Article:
Our premium has tripled to a crushing cost of $1,288 per month, over $15,000 a year. Just this year’s increase alone will be $467 a month, $5,600 a year. Remember, my entire premium was less than $5,000 before Obamacare. And what do we get for the crushing cost? We pay money in order to pay money. The deductible has gone from $5,000 to $13,100, and unlike with our previous plan, nothing but the dubious “annual well visits” are covered prior to meeting the deductible. That means one must shell out roughly $28,000 in a given year before one red cent of routine or emergency medical care is even partially covered.
Thanks to the overutilization and no market forces in healthcare, even a perfectly healthy year for a family of five — with no costs beyond typical sick visits and basic antibiotics for standard ailments (no hospitalizations or ER visits) — we must shell out $3,000-$5,000 in out-of-pocket-costs. Add that to the $10,000 increase in premiums from Obamacare and my family must pay a minimum of $13,000 more a year in health expenses thanks to the stupidity of those who voted for Obama and the perfidy of the Republicans who have no plans to fight it.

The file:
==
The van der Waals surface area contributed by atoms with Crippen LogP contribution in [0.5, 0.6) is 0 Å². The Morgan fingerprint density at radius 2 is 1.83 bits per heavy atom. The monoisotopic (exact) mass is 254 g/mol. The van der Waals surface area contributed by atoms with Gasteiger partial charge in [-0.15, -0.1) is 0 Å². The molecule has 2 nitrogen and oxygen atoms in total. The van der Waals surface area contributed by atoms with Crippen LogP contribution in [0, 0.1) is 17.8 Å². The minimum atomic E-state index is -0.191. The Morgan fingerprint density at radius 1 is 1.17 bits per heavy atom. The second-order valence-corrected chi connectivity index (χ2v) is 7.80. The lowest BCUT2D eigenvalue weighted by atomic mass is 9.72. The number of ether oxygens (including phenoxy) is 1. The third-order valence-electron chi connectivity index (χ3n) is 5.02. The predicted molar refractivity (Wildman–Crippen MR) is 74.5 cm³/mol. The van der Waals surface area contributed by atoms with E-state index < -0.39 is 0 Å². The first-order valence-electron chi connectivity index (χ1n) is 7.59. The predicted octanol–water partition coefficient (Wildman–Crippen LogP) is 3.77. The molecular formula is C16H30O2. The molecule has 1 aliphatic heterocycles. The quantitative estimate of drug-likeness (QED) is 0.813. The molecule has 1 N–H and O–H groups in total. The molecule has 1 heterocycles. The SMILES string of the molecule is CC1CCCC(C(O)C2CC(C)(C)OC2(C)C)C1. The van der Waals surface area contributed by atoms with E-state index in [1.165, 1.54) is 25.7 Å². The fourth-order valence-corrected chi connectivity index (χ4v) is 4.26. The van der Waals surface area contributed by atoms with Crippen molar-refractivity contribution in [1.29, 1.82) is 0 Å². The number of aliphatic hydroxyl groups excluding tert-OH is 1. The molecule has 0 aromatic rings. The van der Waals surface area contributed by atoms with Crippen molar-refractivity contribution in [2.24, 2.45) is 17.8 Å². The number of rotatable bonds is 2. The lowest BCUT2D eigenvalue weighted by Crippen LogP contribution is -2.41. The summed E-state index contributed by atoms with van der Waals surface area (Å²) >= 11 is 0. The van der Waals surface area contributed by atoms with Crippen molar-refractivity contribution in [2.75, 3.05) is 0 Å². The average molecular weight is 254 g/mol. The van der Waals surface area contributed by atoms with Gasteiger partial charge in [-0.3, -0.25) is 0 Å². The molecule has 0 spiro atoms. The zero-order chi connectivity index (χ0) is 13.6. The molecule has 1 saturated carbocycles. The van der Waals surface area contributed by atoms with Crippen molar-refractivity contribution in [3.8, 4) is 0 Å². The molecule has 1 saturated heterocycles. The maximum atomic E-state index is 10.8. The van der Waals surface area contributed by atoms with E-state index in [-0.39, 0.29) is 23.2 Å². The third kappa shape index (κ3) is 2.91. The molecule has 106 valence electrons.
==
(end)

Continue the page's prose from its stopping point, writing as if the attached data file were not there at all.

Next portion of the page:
Once you let that sink in, take note of the fact that this is just the third year of implementation. What does the price tag look like 3-4 years from now?
This issue is potent enough for a true opposition party to win